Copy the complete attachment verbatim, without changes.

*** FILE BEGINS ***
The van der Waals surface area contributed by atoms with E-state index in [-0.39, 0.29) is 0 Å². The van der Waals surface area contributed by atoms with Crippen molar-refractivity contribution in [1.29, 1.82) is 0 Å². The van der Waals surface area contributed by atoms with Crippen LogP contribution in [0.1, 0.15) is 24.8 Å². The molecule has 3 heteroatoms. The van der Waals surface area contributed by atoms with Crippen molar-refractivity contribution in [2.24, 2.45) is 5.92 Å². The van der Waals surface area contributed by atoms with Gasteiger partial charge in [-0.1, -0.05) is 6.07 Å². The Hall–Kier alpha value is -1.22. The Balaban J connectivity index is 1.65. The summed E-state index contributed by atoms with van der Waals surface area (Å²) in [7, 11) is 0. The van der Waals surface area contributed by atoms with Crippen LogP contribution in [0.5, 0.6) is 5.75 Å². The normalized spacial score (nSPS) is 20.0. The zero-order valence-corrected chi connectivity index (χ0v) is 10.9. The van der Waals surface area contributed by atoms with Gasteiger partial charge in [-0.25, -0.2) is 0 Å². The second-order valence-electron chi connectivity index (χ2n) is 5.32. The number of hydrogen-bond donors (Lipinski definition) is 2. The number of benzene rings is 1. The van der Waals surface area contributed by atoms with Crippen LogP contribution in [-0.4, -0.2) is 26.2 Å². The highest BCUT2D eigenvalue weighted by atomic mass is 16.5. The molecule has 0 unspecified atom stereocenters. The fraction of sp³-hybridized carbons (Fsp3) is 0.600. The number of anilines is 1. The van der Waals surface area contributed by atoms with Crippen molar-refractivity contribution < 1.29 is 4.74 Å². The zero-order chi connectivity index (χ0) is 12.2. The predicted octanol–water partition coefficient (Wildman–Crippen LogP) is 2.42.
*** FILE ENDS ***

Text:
The van der Waals surface area contributed by atoms with E-state index in [-0.39, 0.29) is 0 Å². The van der Waals surface area contributed by atoms with Crippen molar-refractivity contribution in [1.29, 1.82) is 0 Å². The van der Waals surface area contributed by atoms with Crippen LogP contribution in [0.1, 0.15) is 24.8 Å². The molecule has 3 heteroatoms. The van der Waals surface area contributed by atoms with Crippen molar-refractivity contribution in [2.24, 2.45) is 5.92 Å². The van der Waals surface area contributed by atoms with Gasteiger partial charge in [-0.1, -0.05) is 6.07 Å². The Hall–Kier alpha value is -1.22. The Balaban J connectivity index is 1.65. The summed E-state index contributed by atoms with van der Waals surface area (Å²) in [7, 11) is 0. The van der Waals surface area contributed by atoms with Crippen LogP contribution in [0.5, 0.6) is 5.75 Å². The normalized spacial score (nSPS) is 20.0. The zero-order valence-corrected chi connectivity index (χ0v) is 10.9. The van der Waals surface area contributed by atoms with Gasteiger partial charge in [-0.25, -0.2) is 0 Å². The second-order valence-electron chi connectivity index (χ2n) is 5.32. The number of hydrogen-bond donors (Lipinski definition) is 2. The number of benzene rings is 1. The van der Waals surface area contributed by atoms with Crippen LogP contribution in [-0.4, -0.2) is 26.2 Å². The highest BCUT2D eigenvalue weighted by atomic mass is 16.5. The molecule has 0 unspecified atom stereocenters. The fraction of sp³-hybridized carbons (Fsp3) is 0.600. The number of anilines is 1. The van der Waals surface area contributed by atoms with Crippen molar-refractivity contribution < 1.29 is 4.74 Å². The zero-order chi connectivity index (χ0) is 12.2. The predicted octanol–water partition coefficient (Wildman–Crippen LogP) is 2.42.